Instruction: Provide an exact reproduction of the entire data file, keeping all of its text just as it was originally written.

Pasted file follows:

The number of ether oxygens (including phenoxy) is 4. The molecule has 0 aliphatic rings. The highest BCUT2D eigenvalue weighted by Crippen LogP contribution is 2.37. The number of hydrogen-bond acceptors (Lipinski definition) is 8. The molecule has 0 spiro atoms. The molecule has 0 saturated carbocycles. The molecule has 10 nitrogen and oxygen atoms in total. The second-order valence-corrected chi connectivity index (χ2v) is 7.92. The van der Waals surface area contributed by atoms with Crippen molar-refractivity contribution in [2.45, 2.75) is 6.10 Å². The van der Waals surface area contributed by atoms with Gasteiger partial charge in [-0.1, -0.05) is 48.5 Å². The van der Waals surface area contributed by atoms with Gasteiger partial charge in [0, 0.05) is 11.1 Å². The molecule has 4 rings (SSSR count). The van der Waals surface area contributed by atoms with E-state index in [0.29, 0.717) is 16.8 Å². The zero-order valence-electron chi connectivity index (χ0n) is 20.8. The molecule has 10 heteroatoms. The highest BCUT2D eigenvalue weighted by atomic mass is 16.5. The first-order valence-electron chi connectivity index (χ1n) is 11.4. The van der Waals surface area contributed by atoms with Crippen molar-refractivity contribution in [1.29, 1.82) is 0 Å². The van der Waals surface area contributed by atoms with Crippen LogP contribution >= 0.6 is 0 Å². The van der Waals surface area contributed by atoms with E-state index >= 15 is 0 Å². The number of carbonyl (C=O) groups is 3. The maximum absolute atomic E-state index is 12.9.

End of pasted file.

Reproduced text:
The number of ether oxygens (including phenoxy) is 4. The molecule has 0 aliphatic rings. The highest BCUT2D eigenvalue weighted by Crippen LogP contribution is 2.37. The number of hydrogen-bond acceptors (Lipinski definition) is 8. The molecule has 0 spiro atoms. The molecule has 0 saturated carbocycles. The molecule has 10 nitrogen and oxygen atoms in total. The second-order valence-corrected chi connectivity index (χ2v) is 7.92. The van der Waals surface area contributed by atoms with Crippen molar-refractivity contribution in [2.45, 2.75) is 6.10 Å². The van der Waals surface area contributed by atoms with Gasteiger partial charge in [-0.1, -0.05) is 48.5 Å². The van der Waals surface area contributed by atoms with Gasteiger partial charge in [0, 0.05) is 11.1 Å². The molecule has 4 rings (SSSR count). The van der Waals surface area contributed by atoms with E-state index in [0.29, 0.717) is 16.8 Å². The zero-order valence-electron chi connectivity index (χ0n) is 20.8. The molecule has 10 heteroatoms. The highest BCUT2D eigenvalue weighted by atomic mass is 16.5. The first-order valence-electron chi connectivity index (χ1n) is 11.4. The van der Waals surface area contributed by atoms with Crippen molar-refractivity contribution in [1.29, 1.82) is 0 Å². The van der Waals surface area contributed by atoms with Crippen LogP contribution >= 0.6 is 0 Å². The van der Waals surface area contributed by atoms with E-state index >= 15 is 0 Å². The number of carbonyl (C=O) groups is 3. The maximum absolute atomic E-state index is 12.9.